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Sexual harassment and company policies against dating colleagues

by | Feb 24, 2016 | Firm News, sexual harassment |

Love and romance often bloom in unlikely places. And whether or not HR professionals want to admit it, relationships frequently start in the office. According to a Google Consumer Survey of adults ages 18 to 34, nearly 18 percent of married respondents said they had met their spouse at work.

There are, obviously, huge conflicts of interest that exist when high-level company employees date their subordinates (or vice versa). Dating between colleagues of equal status usually doesn’t pose a problem until or unless a bad breakup occurs – at which point the risk of sexual harassment increases considerably. In light of this, should companies ban all inter-office relationships?

Although this sounds like the safest course of action, a blanket policy against dating could cause some difficult problems both for employers and employees. Some HR professionals would tell you that office relationships are going to happen regardless of company rules. If two colleagues date in secret and eventually break up in secret, neither partner has much protection if the other one decides to work out hurt feelings in the office.

If a former workplace romance ended, for instance, and the man decides he isn’t finished with the relationship, he may begin engaging in behavior that constitutes regular harassment and sexual harassment. The woman in this case may feel that she is unable to report the behavior because she broke the company’s rules against inter-office dating. Her job could be on the line.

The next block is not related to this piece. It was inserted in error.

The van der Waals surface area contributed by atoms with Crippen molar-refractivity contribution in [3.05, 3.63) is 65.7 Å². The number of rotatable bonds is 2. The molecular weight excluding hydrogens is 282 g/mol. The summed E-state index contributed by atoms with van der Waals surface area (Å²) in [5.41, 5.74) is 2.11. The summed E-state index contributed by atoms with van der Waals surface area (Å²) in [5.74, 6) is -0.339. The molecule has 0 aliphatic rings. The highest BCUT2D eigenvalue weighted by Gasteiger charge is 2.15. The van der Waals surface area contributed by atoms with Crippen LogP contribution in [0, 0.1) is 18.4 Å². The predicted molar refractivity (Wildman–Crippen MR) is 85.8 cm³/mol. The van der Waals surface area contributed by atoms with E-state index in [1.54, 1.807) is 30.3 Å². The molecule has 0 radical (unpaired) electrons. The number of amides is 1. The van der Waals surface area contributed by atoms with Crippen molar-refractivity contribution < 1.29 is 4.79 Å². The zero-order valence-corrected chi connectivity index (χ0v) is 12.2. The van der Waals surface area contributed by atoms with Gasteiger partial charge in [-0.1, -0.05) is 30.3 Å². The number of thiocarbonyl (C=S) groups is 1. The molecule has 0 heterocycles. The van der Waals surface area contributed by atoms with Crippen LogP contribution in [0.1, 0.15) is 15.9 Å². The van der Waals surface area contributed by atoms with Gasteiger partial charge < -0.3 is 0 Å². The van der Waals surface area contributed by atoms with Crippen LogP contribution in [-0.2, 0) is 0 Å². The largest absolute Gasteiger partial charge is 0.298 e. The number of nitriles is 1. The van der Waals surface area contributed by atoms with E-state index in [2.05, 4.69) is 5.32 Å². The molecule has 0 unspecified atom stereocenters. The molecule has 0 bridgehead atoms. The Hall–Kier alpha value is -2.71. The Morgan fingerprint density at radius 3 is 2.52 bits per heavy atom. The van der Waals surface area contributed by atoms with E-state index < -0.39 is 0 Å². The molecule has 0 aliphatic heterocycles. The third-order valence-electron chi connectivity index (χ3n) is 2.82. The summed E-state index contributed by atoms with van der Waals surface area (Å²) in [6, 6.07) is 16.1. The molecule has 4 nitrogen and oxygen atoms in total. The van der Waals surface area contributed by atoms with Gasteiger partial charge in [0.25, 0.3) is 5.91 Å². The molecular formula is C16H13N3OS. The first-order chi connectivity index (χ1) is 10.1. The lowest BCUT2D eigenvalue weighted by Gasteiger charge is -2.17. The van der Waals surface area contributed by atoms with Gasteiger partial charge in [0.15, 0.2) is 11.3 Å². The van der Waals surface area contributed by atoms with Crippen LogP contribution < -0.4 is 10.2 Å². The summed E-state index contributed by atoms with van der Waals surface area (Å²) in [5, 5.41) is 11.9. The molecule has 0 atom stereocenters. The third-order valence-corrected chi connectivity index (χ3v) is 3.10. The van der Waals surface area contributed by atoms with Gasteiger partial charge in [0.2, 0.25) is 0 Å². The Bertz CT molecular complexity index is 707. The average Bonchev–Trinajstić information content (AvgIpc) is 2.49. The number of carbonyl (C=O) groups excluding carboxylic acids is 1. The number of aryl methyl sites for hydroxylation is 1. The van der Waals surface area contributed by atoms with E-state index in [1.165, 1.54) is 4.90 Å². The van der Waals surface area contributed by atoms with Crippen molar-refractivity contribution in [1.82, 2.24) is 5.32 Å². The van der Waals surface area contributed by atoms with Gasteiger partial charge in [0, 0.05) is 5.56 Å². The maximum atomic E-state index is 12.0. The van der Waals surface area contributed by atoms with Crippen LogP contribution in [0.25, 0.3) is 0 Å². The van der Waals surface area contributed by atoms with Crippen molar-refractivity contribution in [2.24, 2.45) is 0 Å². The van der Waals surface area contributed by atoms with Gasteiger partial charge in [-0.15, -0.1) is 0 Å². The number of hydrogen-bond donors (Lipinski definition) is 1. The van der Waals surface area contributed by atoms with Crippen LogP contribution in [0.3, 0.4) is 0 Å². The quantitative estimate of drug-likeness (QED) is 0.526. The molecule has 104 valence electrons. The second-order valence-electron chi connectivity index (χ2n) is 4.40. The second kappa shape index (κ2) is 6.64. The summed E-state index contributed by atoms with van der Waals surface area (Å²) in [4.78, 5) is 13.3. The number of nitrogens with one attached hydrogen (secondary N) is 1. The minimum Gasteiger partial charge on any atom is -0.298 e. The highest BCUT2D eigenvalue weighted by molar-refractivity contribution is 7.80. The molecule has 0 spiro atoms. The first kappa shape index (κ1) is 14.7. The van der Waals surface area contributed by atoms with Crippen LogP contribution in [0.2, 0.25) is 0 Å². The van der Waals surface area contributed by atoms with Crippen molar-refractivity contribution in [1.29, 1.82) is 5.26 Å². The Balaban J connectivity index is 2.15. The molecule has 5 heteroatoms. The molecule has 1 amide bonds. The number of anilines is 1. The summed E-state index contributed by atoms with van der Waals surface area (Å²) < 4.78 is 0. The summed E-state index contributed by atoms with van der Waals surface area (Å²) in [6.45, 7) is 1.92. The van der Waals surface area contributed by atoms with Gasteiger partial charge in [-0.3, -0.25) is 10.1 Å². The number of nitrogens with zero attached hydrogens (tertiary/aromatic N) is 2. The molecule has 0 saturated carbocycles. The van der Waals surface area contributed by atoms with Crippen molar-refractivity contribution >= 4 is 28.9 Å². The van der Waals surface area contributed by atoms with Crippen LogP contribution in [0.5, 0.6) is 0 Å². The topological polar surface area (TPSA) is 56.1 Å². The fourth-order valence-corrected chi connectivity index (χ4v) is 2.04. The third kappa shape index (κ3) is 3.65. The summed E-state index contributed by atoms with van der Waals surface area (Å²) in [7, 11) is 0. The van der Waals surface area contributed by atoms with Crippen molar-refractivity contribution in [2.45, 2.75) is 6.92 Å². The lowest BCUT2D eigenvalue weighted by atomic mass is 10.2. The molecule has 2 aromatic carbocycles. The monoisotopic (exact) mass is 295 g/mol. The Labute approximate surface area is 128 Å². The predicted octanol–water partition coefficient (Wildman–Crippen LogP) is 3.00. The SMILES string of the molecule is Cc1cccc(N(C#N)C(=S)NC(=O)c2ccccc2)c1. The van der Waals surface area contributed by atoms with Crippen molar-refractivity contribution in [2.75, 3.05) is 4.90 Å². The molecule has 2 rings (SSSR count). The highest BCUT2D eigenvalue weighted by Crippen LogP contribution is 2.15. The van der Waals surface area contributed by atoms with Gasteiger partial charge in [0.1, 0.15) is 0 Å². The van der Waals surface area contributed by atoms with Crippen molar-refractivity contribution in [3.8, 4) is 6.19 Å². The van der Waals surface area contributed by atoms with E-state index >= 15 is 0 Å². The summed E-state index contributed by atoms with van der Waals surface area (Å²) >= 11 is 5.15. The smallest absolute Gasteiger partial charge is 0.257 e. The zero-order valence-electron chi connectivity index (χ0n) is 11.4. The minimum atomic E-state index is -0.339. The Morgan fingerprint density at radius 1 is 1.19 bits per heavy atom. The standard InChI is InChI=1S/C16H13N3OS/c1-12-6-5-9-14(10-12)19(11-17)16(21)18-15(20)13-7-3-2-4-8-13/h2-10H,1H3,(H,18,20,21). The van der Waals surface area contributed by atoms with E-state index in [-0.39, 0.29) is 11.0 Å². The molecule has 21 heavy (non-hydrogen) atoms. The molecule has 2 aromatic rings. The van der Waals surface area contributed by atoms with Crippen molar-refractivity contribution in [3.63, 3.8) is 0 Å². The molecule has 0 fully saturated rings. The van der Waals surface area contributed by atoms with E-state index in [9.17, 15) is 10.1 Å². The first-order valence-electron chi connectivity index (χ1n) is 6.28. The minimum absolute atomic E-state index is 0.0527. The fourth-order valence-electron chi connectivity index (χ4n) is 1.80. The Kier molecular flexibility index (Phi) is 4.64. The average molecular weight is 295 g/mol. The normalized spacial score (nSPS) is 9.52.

For employees, the dangers of this scenario are obvious. No worker should be forced to endure sexual harassment, regardless of their previous relationship with the harasser.

But this scenario is also bad for employers. Sexual harassment is not just a legal liability issue. The existence of sexual harassment in a given workplace lowers both morale and productivity. Even if both workers involved in a former relationship are fired for violating the policy, companies spend far more money hiring and training replacements than they would spend retaining otherwise good employees.

So what’s the solution to handling office romances? Many companies have chosen to require disclosure of relationships rather than prohibiting them. This allows the company to set expectations and reaffirm the company’s policies against sexual harassment. At the same time, it allows employees to be open about their workplace romance (professionally, of course) and it provides some measure of protection against harassment in case the relationship later ends on bad terms.

Sexual harassment policies can be difficult for all involved. But if written and enforced carefully, they can truly create a better, more respectful workplace.